Tisbury selectmen, the town fire chief and citizens joined the chorus of frustration this week over the Emergency Services Facility which sits unfinished and unoccupied on West Spring street.

At the selectmen’s meeting Tuesday, fire chief John Schilling chided the selectmen for diverting too much of the project manager’s attention to the issue of landscaping for abutters, leaving less time to focus on the more pressing matters at hand with the building, which now include a half-failed asphalt test and interior humidity problems.

The $7.38 million, 18,000-square-foot building was due to be completed last summer but construction flaws and project delays have pushed the move-in date back numerous times. The general contractor, Seaver Construction of Woburn, has already paid the town more than $18,000 in penalties to cover damages and project delays including a misaligned foundation, buckled steel supports and drainage issues. The building will house the fire department and emergency vehicles.

Two weeks ago the selectmen met with Clifford and Leah Dorr, who live next door to the building, to discuss a landscaping plan promised by the town as mitigation for the impact of the building on their property.

On Tuesday town administrator John Bugbee reported to the board that building committee chairman Joe Tierney would examine the $5,000 landscaping plan in detail before signing off on it. And Mr. Schilling joined the discussion.

“With all due respect to the board and the promise made to the Dorrs, there’s been a tremendous amount of energy expended on this in a short period of time,” the fire chief said. “And that energy has gone off the main focus of the project — we have a lot of significant issues that have not been resolved at the facility . . . We were meeting two months ago to begin the negotiation process [with the contractors] to wrap this project up, and we’ve made no progress in those two months,” he added.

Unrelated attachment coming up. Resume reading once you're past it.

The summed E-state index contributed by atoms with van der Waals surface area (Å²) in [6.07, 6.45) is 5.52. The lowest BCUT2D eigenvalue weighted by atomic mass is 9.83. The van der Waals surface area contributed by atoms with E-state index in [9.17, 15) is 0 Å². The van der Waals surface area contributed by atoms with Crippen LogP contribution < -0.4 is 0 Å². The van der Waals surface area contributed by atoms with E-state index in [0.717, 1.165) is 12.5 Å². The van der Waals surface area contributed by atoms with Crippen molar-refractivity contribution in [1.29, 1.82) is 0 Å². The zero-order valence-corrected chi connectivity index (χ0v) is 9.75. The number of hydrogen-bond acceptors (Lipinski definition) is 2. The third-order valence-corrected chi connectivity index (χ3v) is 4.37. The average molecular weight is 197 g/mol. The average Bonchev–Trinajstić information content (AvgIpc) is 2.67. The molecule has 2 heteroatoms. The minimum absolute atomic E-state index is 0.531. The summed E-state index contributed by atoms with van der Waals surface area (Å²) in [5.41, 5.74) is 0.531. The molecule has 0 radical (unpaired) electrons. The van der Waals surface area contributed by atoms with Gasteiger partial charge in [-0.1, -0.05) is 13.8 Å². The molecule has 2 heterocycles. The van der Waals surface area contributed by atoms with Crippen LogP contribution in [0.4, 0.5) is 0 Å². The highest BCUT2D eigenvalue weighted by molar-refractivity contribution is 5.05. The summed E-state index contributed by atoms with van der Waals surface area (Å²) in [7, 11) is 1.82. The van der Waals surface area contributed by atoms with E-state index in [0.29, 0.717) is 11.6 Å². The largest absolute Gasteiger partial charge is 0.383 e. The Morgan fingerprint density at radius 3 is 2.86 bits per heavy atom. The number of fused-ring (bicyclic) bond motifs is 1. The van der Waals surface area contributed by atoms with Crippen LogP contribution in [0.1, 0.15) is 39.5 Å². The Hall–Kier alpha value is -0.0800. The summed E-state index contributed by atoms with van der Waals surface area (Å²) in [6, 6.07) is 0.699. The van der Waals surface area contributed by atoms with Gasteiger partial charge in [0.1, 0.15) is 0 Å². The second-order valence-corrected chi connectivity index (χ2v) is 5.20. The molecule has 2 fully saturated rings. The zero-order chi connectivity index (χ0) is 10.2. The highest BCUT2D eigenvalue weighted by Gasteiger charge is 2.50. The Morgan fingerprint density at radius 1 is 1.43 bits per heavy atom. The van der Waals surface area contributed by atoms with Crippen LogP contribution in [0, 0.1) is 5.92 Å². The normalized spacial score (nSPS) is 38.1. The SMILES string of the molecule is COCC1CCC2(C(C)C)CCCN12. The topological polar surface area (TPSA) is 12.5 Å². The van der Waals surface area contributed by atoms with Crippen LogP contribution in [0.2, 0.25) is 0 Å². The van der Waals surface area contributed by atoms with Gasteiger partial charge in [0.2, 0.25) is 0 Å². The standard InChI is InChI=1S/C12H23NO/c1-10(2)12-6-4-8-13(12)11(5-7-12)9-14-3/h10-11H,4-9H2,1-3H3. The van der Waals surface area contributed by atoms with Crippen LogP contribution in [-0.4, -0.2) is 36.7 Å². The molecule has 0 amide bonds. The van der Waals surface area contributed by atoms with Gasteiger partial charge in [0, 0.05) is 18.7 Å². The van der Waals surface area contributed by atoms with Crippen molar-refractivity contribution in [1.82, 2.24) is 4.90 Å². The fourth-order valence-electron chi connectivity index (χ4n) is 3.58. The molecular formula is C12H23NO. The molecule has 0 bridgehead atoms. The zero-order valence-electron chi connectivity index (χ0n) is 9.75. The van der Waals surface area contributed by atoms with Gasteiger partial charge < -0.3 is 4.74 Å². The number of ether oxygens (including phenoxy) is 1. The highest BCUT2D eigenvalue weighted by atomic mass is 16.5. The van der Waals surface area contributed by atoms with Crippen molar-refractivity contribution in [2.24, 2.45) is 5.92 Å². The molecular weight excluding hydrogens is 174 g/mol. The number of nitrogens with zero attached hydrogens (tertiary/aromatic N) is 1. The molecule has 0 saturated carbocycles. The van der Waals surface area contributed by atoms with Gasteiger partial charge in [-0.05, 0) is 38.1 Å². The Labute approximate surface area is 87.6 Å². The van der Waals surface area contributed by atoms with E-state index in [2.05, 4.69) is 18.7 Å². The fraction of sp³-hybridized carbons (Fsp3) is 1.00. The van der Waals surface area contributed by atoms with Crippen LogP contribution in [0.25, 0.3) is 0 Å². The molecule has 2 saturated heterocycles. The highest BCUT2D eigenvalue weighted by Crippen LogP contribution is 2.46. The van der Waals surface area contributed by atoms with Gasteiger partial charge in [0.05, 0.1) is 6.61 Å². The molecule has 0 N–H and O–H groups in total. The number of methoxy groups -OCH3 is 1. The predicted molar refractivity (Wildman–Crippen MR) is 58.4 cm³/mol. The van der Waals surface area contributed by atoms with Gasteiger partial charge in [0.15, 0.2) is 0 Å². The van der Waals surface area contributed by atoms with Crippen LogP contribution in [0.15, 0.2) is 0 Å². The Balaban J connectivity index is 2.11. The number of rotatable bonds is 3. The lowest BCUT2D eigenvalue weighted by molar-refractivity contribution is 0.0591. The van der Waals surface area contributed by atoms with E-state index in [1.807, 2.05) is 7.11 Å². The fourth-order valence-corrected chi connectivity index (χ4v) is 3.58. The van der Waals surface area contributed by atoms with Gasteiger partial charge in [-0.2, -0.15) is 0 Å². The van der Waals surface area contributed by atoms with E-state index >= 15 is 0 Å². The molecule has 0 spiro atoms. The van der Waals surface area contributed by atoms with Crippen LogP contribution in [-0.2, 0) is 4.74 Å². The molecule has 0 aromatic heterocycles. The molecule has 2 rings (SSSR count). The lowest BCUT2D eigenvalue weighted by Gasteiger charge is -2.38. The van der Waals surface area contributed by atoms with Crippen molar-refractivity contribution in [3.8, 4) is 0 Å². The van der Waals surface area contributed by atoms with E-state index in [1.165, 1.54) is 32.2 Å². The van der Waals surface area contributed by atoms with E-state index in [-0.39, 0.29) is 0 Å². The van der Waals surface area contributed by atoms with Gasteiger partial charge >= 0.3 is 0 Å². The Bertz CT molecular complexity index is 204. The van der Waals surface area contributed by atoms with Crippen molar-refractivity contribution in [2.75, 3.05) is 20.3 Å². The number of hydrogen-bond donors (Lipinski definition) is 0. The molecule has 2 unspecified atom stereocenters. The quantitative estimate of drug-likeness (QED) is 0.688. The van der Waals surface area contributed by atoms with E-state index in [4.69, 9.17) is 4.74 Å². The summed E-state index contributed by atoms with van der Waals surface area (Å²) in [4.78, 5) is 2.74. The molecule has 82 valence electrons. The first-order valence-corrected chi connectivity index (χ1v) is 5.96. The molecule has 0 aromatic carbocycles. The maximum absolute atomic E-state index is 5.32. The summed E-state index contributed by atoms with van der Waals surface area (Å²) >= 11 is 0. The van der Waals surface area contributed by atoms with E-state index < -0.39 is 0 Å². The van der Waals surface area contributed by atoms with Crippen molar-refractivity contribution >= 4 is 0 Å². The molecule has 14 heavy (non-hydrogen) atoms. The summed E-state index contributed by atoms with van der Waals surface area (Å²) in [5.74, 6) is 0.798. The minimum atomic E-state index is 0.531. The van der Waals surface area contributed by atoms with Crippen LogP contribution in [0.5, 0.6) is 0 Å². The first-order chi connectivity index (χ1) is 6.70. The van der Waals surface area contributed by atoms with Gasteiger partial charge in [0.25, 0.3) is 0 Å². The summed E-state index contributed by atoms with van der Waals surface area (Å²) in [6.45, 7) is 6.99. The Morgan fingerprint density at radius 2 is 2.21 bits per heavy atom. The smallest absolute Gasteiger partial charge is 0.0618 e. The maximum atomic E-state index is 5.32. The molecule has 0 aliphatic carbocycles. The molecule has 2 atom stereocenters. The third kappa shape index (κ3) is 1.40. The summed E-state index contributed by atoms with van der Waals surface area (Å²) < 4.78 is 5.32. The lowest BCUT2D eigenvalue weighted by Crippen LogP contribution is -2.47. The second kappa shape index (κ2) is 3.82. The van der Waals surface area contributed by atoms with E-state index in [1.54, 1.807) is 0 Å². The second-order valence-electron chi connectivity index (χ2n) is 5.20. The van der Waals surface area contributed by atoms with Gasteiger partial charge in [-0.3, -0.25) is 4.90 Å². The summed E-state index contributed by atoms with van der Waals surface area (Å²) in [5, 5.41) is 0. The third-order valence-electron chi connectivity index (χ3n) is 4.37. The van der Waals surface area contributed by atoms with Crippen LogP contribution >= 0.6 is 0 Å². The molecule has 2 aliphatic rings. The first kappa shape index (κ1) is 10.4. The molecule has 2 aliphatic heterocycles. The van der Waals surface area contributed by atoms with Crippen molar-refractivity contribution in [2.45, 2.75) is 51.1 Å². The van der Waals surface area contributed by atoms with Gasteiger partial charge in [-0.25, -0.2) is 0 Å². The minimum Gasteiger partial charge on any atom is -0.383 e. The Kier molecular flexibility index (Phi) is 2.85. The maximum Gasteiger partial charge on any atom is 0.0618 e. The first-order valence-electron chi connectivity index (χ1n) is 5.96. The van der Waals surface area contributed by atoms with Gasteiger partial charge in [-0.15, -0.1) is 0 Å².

“I absolutely agree with you,” replied Tisbury selectman Tristan Israel. “The only part I disagree with is that I don’t think the issue is with the landscaping. I understand it’s taken up some of Joe’s time . . .”

“Some of his time?” questioned Chief Schilling. “Over the past few weeks he has spent countless hours just on this part of the project alone . . . The board of selectmen made a promise to the Dorrs that they would deal with this. The board of selectmen need to direct the necessary resources to resolve it and stop taking our committee chairperson off the main project that he’s supposed to be working on.”

Chief Schilling urged the selectmen to focus on negotiating a settlement with Seaver Construction so the town can take the final steps needed to move into the building.

Mr. Israel reiterated his comments from the last selectmen’s meeting.

“At a certain point we have to get into that building. We are going to have to cut our ties with Seaver, but we want to do it in a way that is not going to cost the town a ton of money,” Mr. Israel said. “But I don’t have any illusion that we are not going to be in court with them at some point down the road.”

Mr. Tierney told the board that there are three main items left to deal with: the parking lot pavement, the air system, and clean-up in the building.

He said asphalt tests performed by White Brothers-Lynch Corporation came back with mixed results.

“Some passed, some failed,” Mr. Tierney said.

He said he is currently negotiating with Lynch for repaving where it is needed and is hoping to have the work completed by Sept. 1.

He also cited an excessive humidity issue inside the building that is causing rust, and said Seaver is fixing the problem.

Mr. Bugbee reported that in a conference call with town counsel and Mike Lawrence from HKT Architects, a list was developed for remaining work on the building by Seaver that the town will consider whether to accept, reject, or take credit for and do the work themselves.

The selectmen will hold a special meeting early next week to discuss legal negotiations and settlements.

“Let’s take care of this,” said selectman Jeff Kristal. “Let’s wipe this off.”

The Dorrs also attended the meeting, and after clearing up a few details, Mr. Kristal moved to approve the landscaping proposal.

“They have a planting plan, they’re happy with it. Let’s do whatever the Dorrs want for a change,” he said.

In other business Tuesday, Chief Schilling reported problems with two Tisbury inns that had failed to respond to inspection requests.

He said The Martha’s Vineyard Inn, owned by Roni DeLuz, and the Look Inn, owned by Frederick Rundlet, have not completed their lodging house renewals due to the need for inspections.

Selectmen agreed to give the inn owners another week, “or we will do all we can to have them cease business,” said Mr. Israel.

Members of the town energy committee also attended to announce the formal designation of the town as a Green Community by Gov. Deval Patrick.

At the State House in Boston two weeks ago, Tisbury was among 17 designated communities, and received a grant of $140,925.

West Tisbury is the other Island town that won a designation and grant money.

Ambulance coordinator Jeffrey Pratt also attended to formally announce his retirement as of Columbus Day.

“It will be very hard to fill your shoes,” said Mr. Israel. “I can’t think of anyone who is more passionate than you.”